In the blink of an eye, the first month of the year is over. We hope that 2023 has been good to you Cheapos so far, and if you made a New Year’s resolution to go out and explore the city, here’s your handy guide to Tokyo’s events in February.
Keep an eye out for the plum blossoms — they start blooming in mid-February, but this year is touted to be earlier than usual. We’ve got a full guide here. Don’t forget that you can also catch the last of the winter illuminations.
Drive out bad luck and evil spirits in your life, and welcome good fortune with Setsubun, a festival during which people throw soybeans while chanting “Out with demons; in with good fortune!”
This bean throwing ceremony is held in most temples and shrines around Tokyo — even small ones — but if you want to go big, the following are known to have large-scale Setsubun celebrations:
- Senso-ji (access: Asakusa Station)
- Zojo-ji (access: Daimon, Onarimon, Shibakoen, or Hamamatsucho Station)
- Kanda Myojin (access: Akihabara or Ochanomizu Station)
- Tomioka Hachimangu (access: Monzen-Nakacho Station)
These temples and shrines often have celebrities helping to throw beans, as well as other activities lined up, including ritualistic dances, performances, and free food and goodies. There may be some restrictions still, and you will have to apply in most places to throw the beans.
2. Lunar New Year
On the first weekend of February, the Lunar New Year celebrations that take place every year in Yokohama’s Chinatown will end with a bang. On Saturday, there will be the Chinatown Celebration Parade, which will feature traditional costumes, lion dances, and dragon dances; and on the Sunday, which is the last day of the festivities, there will be a display of paper lanterns on which people’s hopes and dreams for the year ahead are written.
2. Kawazu Cherry Blossom FestivalsMiura-kaigan Kawazu Cherry Blossom Festival: Feb. 5–Mar. 5
Matsuda Cherry Blossom Festival: Feb. 11–Mar. 12
Kawazu, an early blooming cherry blossom, is the most common sakura tree in coastal Kanagawa Prefecture and is usually in full bloom by mid to late February. There are several hundred trees on the southern slopes of Mt. Matsuda, and the Matsuda Cherry Blossom Festival is the place to see them.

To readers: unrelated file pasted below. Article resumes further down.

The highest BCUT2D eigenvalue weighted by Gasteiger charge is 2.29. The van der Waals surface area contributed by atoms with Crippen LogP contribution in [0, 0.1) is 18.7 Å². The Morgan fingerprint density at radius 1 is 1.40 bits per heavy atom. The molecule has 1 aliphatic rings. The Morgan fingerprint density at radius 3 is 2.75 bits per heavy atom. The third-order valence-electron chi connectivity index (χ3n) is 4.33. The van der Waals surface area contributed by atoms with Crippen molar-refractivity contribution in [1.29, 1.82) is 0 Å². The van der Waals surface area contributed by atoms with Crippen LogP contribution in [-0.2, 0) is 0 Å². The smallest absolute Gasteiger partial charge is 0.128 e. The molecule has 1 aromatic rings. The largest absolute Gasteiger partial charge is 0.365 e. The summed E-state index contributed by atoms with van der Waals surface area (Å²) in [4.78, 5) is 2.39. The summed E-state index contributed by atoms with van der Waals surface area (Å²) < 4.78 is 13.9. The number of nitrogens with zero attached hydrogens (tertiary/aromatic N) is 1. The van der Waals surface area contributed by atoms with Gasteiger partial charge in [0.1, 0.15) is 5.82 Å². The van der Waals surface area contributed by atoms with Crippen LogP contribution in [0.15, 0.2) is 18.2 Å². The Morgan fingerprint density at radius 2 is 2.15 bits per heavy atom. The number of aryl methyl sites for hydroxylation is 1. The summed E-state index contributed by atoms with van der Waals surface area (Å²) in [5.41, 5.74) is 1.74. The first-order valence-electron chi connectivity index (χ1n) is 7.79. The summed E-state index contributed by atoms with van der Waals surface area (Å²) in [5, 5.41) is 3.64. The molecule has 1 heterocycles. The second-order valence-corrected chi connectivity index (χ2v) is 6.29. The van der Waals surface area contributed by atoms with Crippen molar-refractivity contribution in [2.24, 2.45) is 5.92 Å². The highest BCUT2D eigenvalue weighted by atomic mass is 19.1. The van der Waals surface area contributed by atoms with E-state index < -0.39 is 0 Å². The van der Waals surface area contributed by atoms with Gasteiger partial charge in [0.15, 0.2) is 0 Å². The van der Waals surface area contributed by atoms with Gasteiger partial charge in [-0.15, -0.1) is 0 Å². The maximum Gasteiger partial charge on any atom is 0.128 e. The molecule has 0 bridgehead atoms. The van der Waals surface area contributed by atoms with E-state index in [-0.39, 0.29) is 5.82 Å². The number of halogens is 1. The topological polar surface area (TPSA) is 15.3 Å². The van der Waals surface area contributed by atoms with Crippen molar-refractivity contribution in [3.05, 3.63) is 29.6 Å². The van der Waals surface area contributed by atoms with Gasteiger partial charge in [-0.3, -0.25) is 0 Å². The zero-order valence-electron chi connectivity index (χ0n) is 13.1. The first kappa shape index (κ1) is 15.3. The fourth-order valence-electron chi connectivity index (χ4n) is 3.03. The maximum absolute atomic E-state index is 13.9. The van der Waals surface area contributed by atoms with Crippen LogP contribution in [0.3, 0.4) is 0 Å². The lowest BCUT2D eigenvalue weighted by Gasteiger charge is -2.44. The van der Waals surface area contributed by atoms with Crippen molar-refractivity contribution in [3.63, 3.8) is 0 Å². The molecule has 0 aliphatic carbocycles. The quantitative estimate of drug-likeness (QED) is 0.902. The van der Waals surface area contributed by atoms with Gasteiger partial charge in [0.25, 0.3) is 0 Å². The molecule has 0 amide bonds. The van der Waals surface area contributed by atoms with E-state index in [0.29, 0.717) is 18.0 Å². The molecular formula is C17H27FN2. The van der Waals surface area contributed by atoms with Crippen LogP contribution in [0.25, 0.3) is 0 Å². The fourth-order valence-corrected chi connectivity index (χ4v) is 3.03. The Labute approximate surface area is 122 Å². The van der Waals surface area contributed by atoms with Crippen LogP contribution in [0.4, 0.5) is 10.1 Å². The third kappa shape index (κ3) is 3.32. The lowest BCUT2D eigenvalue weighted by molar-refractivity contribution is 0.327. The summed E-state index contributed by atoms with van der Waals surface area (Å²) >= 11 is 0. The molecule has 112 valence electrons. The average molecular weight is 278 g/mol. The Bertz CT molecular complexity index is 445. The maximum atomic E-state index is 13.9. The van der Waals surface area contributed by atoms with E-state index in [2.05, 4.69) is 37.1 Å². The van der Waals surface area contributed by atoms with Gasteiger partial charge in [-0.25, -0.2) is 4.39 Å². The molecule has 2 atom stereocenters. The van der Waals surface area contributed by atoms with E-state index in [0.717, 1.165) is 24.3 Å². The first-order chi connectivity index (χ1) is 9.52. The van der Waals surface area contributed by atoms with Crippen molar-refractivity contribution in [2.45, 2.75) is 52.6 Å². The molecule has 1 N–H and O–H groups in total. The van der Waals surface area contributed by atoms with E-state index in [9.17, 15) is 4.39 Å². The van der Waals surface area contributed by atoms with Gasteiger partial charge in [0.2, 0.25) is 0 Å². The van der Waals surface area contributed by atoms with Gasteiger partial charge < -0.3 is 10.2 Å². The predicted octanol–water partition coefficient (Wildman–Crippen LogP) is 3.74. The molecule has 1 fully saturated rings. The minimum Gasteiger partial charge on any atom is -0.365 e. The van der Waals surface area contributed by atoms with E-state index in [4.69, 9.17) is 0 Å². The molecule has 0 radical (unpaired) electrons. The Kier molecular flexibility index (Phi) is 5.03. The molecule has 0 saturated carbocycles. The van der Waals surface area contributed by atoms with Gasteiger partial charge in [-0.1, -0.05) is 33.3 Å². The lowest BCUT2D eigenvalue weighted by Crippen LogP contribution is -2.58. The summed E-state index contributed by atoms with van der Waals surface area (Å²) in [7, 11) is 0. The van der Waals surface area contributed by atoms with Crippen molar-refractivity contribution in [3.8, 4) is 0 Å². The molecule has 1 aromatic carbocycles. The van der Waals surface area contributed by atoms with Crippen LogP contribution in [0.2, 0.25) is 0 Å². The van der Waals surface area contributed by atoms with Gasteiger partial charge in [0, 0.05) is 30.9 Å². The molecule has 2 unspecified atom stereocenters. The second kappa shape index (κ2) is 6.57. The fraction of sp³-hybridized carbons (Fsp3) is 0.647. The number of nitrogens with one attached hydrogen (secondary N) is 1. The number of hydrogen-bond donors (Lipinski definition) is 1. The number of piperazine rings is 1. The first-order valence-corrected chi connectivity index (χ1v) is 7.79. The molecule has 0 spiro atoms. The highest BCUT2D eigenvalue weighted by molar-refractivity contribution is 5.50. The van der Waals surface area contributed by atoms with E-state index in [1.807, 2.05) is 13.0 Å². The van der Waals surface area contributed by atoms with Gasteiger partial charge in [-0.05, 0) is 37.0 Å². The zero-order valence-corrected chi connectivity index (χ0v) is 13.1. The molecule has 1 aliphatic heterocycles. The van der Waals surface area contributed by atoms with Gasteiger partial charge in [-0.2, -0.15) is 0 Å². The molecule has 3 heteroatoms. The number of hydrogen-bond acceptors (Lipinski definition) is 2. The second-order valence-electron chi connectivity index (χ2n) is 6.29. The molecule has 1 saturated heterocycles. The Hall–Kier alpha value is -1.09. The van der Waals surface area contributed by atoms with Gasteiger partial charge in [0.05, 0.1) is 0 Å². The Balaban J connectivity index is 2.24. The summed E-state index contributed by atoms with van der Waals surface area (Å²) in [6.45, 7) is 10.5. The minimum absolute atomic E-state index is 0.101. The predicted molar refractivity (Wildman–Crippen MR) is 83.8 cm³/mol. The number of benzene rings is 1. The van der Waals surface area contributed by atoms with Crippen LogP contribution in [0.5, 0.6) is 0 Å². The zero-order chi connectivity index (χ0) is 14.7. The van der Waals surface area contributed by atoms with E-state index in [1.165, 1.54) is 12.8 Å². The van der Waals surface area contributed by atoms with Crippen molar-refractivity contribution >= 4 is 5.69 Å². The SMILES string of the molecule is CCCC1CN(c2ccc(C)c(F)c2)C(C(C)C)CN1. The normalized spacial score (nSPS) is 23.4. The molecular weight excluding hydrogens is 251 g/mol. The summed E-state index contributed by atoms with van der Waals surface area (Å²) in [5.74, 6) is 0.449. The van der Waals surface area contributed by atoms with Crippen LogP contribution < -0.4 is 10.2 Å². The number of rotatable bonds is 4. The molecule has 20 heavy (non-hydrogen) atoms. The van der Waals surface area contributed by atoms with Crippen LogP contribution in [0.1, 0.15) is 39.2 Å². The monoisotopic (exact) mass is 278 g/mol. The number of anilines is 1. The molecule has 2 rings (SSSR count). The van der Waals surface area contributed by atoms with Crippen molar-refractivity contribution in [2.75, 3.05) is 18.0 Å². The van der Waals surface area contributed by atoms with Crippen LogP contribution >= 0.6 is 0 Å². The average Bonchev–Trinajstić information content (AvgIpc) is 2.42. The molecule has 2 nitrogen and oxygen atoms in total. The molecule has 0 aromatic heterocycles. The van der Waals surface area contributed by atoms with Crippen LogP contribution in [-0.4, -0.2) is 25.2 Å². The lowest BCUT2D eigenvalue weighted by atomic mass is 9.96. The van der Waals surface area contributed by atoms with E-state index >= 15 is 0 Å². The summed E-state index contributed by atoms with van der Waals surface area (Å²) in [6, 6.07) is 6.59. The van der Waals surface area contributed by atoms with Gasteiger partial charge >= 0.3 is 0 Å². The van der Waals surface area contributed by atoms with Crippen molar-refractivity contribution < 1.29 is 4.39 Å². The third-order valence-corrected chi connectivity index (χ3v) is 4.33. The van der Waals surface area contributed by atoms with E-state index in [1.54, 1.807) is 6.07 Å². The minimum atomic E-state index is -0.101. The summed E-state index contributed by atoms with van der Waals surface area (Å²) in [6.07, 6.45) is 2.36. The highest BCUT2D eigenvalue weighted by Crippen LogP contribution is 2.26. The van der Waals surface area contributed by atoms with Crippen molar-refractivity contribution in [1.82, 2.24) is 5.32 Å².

Matsuda Cherry Blossom Festival
|At the door: ¥300|
Miura-kaigan also hosts a kawazu sakura festival, which attracts thousands of visitors each year. On the road from Miura-kaigan to Komatsugaike Park there are over 1,000 trees with intensely pink blossoms that make for great, vibrant photos.
Miura-kaigan Kawazu Cherry Blossom Festival
4. Plum Blossom Festivals
We have a whole list of the best places to see plum blossoms for 2023, but we’ll highlight a few of our plum blossom festivals here:
- Yushima Tenjin Plum Blossom Festival (Feb. 8– Mar. 8)
- Setagaya Plum Blossom Festival (Feb. 11–Mar. 5)
- Koubai Red Plum Blossom Festival (Feb. 1–25)
5. Some no Komichi
The lesser known neighborhoods of Nakai and Ochiai have a colorful past. In the early 20th century, these areas were filled with dyeing factories, which led to this area’s unique heritage and reputation as a hub for traditional dyeing. Having inherited the craft, descendants of the first dyeing artisans have continued finding ways to keep traditional dyeing alive — and Some no Komichi is one way to spread the word.
During this town-wide event, you’ll see cloth strewn over the river, creating a “river gallery.” Shops will also proudly showcase their noren (Japanese-style curtains), dyed the old-school way.
Some no Komichi (Fabric Dyeing Festival)
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